What you need to know about Hepatitis A
Hepatitis A is an infection of the liver caused by the Hepatitis A virus. It is caught through contaminated food and water or through person-to-person contact if personal hygiene is poor.
It causes a range of issues including jaundice, nausea, fatigue and fever and can last from a few weeks to a few months. There is no cure for Hepatitis A so treatment is usually supportive.
High-risk areas for Hepatitis A include:
Signs and symptoms
A single injection of the vaccine should be given two weeks before you leave, although it can be given up to the day of your departure if necessary.
This will protect you against Hepatitis A for about a year. A booster dose, given 6–12 months after the first dose, will protect you for at least 20 years.
A combined Hepatitis A and B vaccine, and a combined Hepatitis A and Typhoid vaccine are also available.
These vaccines may be useful if you require protection against both diseases.
Our travel specialist can recommend the most suitable option for you based on your specific health requirements, itinerary, past vaccination history and time to travel.
The Hepatitis A vaccine is suitable for all ages above one year. Women that are pregnant or breast feeding should speak to our travel specialist for advice about the suitability of this vaccine.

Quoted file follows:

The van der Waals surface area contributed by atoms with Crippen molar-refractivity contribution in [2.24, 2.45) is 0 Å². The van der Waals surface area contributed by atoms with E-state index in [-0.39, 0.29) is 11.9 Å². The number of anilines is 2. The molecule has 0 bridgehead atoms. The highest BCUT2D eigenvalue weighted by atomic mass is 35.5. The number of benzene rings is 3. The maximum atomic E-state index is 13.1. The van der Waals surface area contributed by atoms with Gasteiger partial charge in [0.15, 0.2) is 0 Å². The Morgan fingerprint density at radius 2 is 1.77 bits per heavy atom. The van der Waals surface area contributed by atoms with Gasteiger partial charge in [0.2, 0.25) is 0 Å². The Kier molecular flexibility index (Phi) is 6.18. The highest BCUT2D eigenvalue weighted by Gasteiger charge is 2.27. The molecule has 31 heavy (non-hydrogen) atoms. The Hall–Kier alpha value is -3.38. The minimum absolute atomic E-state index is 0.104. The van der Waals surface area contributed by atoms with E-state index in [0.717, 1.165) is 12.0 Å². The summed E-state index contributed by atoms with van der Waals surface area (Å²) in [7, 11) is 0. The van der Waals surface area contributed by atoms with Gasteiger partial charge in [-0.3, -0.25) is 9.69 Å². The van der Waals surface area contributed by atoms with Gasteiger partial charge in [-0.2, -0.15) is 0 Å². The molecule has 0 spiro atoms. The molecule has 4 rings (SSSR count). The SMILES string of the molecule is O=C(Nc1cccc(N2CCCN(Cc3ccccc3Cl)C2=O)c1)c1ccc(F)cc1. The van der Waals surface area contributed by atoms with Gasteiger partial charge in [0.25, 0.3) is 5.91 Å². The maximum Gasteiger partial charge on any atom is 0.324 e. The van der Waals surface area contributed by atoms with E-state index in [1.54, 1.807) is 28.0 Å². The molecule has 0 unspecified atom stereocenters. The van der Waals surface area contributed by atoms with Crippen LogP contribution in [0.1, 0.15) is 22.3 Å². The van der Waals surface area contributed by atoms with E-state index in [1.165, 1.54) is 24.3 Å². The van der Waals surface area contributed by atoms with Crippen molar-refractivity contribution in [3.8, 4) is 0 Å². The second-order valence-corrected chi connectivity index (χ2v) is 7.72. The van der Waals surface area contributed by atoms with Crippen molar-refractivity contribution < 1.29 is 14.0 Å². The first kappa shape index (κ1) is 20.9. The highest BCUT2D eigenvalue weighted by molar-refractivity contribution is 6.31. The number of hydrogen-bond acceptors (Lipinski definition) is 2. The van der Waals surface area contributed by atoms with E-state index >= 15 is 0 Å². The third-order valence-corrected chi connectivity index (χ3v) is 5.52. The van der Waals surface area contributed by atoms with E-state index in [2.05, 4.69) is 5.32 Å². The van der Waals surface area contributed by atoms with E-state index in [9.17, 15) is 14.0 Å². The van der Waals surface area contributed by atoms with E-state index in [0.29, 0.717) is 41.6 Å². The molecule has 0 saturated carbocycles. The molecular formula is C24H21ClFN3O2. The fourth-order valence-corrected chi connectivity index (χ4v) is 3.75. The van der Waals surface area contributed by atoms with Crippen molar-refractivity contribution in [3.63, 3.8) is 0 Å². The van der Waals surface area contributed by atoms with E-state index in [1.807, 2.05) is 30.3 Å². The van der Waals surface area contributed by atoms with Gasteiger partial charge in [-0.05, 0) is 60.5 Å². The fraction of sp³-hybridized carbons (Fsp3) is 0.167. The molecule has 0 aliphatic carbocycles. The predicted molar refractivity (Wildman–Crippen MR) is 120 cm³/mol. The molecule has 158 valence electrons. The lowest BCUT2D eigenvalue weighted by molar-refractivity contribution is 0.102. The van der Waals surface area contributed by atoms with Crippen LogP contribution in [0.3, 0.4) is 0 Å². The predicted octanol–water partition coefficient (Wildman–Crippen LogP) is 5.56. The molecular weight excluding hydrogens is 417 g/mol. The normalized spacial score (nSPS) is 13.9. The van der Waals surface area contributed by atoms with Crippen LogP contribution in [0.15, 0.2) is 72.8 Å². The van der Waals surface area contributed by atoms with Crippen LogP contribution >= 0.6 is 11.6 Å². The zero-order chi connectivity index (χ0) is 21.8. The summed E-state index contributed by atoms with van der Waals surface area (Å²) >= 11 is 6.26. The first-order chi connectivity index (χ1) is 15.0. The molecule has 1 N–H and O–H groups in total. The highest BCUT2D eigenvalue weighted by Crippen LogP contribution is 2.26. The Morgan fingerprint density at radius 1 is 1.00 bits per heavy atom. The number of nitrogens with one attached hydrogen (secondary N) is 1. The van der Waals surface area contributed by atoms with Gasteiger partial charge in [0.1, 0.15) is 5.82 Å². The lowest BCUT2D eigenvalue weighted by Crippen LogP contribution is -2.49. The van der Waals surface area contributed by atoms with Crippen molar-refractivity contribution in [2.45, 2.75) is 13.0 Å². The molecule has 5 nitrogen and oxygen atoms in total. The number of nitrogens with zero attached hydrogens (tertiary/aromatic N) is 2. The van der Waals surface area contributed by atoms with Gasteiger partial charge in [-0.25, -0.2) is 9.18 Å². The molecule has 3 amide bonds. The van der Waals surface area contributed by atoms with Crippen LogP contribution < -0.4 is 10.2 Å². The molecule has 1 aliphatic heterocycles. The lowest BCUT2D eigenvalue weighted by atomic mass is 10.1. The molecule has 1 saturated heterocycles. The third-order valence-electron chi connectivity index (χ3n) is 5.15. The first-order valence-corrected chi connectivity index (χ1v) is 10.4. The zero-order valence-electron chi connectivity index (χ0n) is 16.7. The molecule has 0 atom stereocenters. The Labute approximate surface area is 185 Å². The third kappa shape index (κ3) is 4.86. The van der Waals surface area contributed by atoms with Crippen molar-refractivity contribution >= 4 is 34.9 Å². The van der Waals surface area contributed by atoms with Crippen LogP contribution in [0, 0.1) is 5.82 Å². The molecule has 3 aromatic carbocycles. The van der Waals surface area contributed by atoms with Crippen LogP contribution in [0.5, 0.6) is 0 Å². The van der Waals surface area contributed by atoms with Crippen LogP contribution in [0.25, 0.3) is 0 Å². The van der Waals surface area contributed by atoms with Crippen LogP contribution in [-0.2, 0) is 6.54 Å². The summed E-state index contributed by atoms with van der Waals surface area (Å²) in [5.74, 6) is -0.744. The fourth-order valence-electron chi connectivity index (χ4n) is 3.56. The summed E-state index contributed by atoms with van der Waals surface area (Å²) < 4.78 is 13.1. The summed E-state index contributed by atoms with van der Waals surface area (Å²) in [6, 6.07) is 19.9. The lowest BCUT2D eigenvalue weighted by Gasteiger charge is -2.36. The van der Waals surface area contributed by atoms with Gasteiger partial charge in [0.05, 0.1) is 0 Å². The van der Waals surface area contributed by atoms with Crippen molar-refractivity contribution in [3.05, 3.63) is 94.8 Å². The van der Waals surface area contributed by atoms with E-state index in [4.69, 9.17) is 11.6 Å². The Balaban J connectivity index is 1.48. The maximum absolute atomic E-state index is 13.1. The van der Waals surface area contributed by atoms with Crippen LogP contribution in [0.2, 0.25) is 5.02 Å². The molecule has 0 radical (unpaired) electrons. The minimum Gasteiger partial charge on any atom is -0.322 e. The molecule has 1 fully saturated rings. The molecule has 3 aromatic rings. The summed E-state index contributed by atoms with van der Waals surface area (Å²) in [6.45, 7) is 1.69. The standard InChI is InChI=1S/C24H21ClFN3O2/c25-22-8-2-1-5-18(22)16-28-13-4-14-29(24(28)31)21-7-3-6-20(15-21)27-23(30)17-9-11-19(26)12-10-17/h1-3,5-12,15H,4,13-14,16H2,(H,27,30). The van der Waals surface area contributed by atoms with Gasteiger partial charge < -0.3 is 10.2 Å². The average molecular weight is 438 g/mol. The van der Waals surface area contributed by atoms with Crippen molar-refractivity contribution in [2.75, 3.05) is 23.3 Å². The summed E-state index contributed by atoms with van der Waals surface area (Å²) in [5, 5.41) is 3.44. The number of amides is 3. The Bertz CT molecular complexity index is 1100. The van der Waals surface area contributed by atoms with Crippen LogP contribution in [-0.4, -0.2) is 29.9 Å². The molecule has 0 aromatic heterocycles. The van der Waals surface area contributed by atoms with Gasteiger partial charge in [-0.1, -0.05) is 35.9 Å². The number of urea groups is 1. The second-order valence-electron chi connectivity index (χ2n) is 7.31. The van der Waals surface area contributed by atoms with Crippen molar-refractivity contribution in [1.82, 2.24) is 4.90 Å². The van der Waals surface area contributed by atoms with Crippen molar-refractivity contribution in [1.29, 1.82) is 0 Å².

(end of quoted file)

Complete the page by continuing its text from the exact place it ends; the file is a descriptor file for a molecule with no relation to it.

|Vaccination||Doses||Schedule and Validity||Price*|
|Hepatitis A||2||Booster after 6-12 months.||£40.00|
|Hepatitis A (Junior)||2||Booster after 6-12 months.||£35.00|
|Combined Hepatitis A + B
|3||Doses at month 0, 1 & 6.||£65.00|
|Combined Hepatitis A + B
|3||Doses at month 0, 1 & 6.||£45.00|
|Combined Hepatitis A + Typhoid||1||Hep A booster after 6-12 months||£75.00|
|3||Doses at 0, 1 & 6 months||£50.00|
|Hepatitis B Paediatric||3||Doses at 0, 1 & 6 months||£35.00|
*Price per dose. Please see dosage to calculate overall cost.
*Price are subject to change please contact us for latest pricing.
Hepatitis A vaccine is an inactivated (killed) vaccine. You will need 2 doses for long-lasting protection. These doses should be given at least 6 months apart.
Children are routinely vaccinated between their first and second birthdays (12 through 23 months of age). Older children and adolescents can get the vaccine after 23 months. Adults who have not been vaccinated previously and want to be protected against hepatitis A can also get the vaccine.
You should get hepatitis A vaccine if you:
Ask your healthcare provider if you want more information about any of these groups.
There are no known risks to getting hepatitis A vaccine at the same time as other vaccines.